Innovators are visionaries, but they don't always follow through. Give them proper guardrails, and keep them on task with clear metrics.

Here are some metrics you should consider using:

  • Sprint velocity: Used in Scrum, sprint velocity is a measure of how much work the team is completing in any given sprint (a predetermined amount of time, usually two to four weeks). Velocity should increase as the team gels and gets used to the project. 
  • Earned value management: This puts a dollar value on the amount of work that’s been done and compares it to how much budget has been used. It provides a more accurate picture of project progress than how much work has been done in a given time. 
  • Resource utilization rate: This measures how much billable work team members have on their plates and whether it’s feasible. Don’t aim for 100% utilization—people need time for things like meetings, emails, and coffee breaks. Shoot for between 70 and 80%. 
click up screenshot example
Here's an example (via ClickUp) of the kind of dashboard you can create in project management software. As you can see, it makes keeping track of key metrics a lot simpler.

7. Hold Team Building Activities

It’s easy to understand why many project managers skip team building activities—tight deadlines mean there’s often barely enough time for the project work to get done, let alone a fun bonding activity.

But if you can squeeze something in between projects (or even icebreakers into your internal kickoff meetings), it will go a long way to building collaboration and teamwork amongst the team, which will result in higher quality, more successful projects. 

Team building activities are where the personality hires on your team can shine. This isn’t a dig—the so-called “personality hire” is typically a strong collaborator and social connector.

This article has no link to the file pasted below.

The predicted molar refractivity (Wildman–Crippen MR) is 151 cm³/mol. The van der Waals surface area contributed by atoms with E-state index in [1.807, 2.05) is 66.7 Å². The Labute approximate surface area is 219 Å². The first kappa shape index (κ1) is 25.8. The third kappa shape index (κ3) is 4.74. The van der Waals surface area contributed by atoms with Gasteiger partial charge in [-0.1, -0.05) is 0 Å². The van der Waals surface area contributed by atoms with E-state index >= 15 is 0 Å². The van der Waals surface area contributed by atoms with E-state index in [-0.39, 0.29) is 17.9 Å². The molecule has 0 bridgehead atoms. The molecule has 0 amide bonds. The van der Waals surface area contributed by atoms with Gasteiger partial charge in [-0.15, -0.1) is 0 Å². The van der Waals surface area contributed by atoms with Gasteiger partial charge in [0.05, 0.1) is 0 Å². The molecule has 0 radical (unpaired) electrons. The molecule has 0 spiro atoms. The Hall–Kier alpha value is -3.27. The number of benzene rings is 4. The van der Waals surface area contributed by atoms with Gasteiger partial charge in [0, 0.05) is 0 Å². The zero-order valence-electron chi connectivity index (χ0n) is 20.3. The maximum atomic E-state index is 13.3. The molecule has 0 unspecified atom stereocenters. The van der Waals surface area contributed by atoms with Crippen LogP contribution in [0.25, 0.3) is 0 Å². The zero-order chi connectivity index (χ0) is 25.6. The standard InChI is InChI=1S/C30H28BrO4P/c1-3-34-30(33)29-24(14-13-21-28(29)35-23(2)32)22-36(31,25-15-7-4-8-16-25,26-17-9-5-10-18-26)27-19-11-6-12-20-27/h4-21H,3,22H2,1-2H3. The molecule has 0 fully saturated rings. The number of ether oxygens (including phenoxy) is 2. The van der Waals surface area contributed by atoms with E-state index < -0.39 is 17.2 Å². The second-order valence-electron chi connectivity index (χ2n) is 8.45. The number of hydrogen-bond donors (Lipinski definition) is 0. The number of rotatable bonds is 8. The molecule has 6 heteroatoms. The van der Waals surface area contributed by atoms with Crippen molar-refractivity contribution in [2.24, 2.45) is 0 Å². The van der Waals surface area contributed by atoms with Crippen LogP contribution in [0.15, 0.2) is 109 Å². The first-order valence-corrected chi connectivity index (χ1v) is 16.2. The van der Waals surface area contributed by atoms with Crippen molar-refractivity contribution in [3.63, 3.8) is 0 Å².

Give them a starring team role in whichever activity you choose, and they’ll rally the team and kickstart effective teamwork.

how to manage a project team the personality hire
Lean on your "personality hires" to get the team collaborating and motivated.

Here are a few ideas:

  • Try easy icebreakers for internal meetings, such as sharing fun facts, a favorite trip they’ve taken, or whether they’ve met any celebrities. 
  • A virtual or in-person scavenger hunt or escape room—this tests teamwork and collaboration.
  • A team happy hour—this is a great opportunity for team members to get to know each other (but make sure to be considerate of team members that don’t drink).

8. Give The Team Autonomy

Don’t micromanage your team—let them make decisions about how they want to work. Allow them to own their creative ideas and chime in when there’s a process or deliverable that is hindering the team or the project.

Your job as the project manager is to steer the team in the right direction, rather than dictate exactly how everything should be done.